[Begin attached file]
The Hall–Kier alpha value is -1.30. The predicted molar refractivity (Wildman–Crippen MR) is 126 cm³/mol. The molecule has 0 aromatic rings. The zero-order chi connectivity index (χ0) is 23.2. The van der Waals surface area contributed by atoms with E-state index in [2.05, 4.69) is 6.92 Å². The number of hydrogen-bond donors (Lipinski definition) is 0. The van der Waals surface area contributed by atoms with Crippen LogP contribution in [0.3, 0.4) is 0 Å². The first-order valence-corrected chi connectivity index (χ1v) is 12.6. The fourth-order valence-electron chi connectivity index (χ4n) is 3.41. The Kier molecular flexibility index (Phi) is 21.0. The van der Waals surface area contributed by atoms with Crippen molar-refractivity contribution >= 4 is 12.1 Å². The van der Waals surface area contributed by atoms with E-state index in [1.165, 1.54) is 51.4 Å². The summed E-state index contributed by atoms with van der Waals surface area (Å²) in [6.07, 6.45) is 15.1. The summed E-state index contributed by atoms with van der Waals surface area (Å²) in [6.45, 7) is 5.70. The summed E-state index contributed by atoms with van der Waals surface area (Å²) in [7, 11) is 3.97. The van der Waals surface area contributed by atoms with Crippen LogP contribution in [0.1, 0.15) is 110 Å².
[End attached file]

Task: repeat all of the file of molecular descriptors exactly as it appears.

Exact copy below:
The Hall–Kier alpha value is -1.30. The predicted molar refractivity (Wildman–Crippen MR) is 126 cm³/mol. The molecule has 0 aromatic rings. The zero-order chi connectivity index (χ0) is 23.2. The van der Waals surface area contributed by atoms with E-state index in [2.05, 4.69) is 6.92 Å². The number of hydrogen-bond donors (Lipinski definition) is 0. The van der Waals surface area contributed by atoms with Crippen LogP contribution in [0.3, 0.4) is 0 Å². The first-order valence-corrected chi connectivity index (χ1v) is 12.6. The fourth-order valence-electron chi connectivity index (χ4n) is 3.41. The Kier molecular flexibility index (Phi) is 21.0. The van der Waals surface area contributed by atoms with Crippen molar-refractivity contribution >= 4 is 12.1 Å². The van der Waals surface area contributed by atoms with E-state index in [1.165, 1.54) is 51.4 Å². The summed E-state index contributed by atoms with van der Waals surface area (Å²) in [6.07, 6.45) is 15.1. The summed E-state index contributed by atoms with van der Waals surface area (Å²) in [6.45, 7) is 5.70. The summed E-state index contributed by atoms with van der Waals surface area (Å²) in [7, 11) is 3.97. The van der Waals surface area contributed by atoms with Crippen LogP contribution in [0.1, 0.15) is 110 Å².